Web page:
Why Jet.com spends 10 percent of its ad money on mobile
Jet.com’s founder Marc Lore said during an Advertising Week panel Monday that his e-commerce startup differentiates from Amazon by appealing to millennials. To raise brand awareness, however, the company has been pouring 90 percent of its ad spend into digital, TV, out-of-home and direct mail. Missing from that majority is mobile ad spend, which takes up about 10 percent of Jet.com’s budget.
The retailer, which sells consumer goods at a low cost in exchange for a $50 annual membership fee, raised $220 million in funding before it launched in July. Now, Lore said, the company is spending $5 million a week on advertising, with about $500,000 going to mobile. Lore said that TV, print and direct mail may not turn out immediate results but have “long-tail” benefits.
It’s surprising that, for a millennial-minded company, Jet.com would forego the mobile-first approach. A new study by IAB found that mobile is the best platform for marketers trying to reach college students, which are younger millennials and Generation Z. Twenty-eight percent of those surveyed said they were most likely to see relevant ads on their smartphones, compared to 22 percent of overall smartphone users.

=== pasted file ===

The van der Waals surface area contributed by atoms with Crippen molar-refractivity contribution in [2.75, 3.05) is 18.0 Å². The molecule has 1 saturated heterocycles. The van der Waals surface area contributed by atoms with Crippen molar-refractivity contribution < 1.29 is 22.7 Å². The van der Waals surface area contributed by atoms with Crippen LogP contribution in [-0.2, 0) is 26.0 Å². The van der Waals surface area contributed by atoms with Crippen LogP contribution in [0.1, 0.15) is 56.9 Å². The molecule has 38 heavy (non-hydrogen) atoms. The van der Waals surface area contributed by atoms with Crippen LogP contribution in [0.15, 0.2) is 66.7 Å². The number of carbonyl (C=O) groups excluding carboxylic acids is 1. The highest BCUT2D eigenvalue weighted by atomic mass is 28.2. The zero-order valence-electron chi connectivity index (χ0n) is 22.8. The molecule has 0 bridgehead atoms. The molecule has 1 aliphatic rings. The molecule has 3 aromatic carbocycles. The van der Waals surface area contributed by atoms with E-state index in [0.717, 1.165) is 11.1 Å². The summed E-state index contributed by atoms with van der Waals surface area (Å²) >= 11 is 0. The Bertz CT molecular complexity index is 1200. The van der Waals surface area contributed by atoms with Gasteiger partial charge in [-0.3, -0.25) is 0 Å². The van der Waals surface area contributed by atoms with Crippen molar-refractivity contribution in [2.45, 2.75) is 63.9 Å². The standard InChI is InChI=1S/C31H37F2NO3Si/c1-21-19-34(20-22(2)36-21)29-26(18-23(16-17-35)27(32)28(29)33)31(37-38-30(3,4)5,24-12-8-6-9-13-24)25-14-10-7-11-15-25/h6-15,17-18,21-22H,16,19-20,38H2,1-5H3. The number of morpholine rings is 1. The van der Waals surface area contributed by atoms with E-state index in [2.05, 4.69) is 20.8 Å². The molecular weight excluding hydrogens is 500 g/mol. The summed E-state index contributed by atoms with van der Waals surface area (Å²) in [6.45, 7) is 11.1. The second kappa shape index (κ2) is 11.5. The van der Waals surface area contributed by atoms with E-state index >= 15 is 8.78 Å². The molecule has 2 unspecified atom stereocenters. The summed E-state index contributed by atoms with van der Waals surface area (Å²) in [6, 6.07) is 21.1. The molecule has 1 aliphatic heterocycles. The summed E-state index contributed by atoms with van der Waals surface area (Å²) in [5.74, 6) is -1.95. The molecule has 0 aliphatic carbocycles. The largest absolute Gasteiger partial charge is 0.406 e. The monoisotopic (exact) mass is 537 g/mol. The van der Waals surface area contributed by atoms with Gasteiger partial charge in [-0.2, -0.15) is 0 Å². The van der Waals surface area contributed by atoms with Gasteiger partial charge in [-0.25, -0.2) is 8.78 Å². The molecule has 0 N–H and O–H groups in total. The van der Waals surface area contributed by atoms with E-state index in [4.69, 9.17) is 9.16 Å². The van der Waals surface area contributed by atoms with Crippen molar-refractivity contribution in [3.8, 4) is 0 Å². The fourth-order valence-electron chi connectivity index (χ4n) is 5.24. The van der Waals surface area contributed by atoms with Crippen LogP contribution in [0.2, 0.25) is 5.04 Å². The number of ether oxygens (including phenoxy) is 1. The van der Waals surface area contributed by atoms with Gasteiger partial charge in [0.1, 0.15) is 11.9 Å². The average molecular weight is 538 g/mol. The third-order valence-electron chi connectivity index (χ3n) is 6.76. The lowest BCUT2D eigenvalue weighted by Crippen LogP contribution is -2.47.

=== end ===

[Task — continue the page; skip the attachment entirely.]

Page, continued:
Lore said that right now, Jet.com’s mobile app isn’t up to par for a big advertising push on the platform. He added that mobile is just one piece of Jet.com’s experience, and that in retail, it shouldn’t be the primary focus.
“People shop on a variety of platforms, so we’re looking for complete ubiquity across platforms,” said Lore during the panel, titled “Designing a Business for the New Consumer,” on which he appeared alongside mobile marketing firm Fetch’s founder, James Connelly.
“You want to be everywhere the consumer is,” Lore continued. “Retailers shouldn’t focus on just mobile — it should be a seamless experience with continuity across platforms.”
Connelly said that brands that come to Fetch most often need help translating their marketing for mobile, and tracking attribution and performance. According to Connelly, the most nimble and fast-growing brands are those that can grasp the importance of the platform.
“Brands need to understand the value of a mobile consumer, and it’s the mobile-first businesses that best understand the unique behavior of that consumer,” said Connelly.
Lore said in a previous conversation with Digiday that in the next 12 months, Jet.com’s plan is to devote $100 million (nearly half of what the company has raised in funding) to advertising, with a “big focus on TV, outdoor advertising, direct mail and online display.” Recently, Jet.com did a homepage takeover with Yahoo and a series of quickly churned-out videos that celebrated even the smallest of Jet.com savings and purchases as they happened. Lore said that in the next three months, more of the company’s ad spend will go to mobile but didn’t specify how much the percentage would increase.
“We have a big ad budget, and we’re out to prove that in retail, it’s not winner takes all,” said Lore, referring to Jet’s massive competitor: Amazon.
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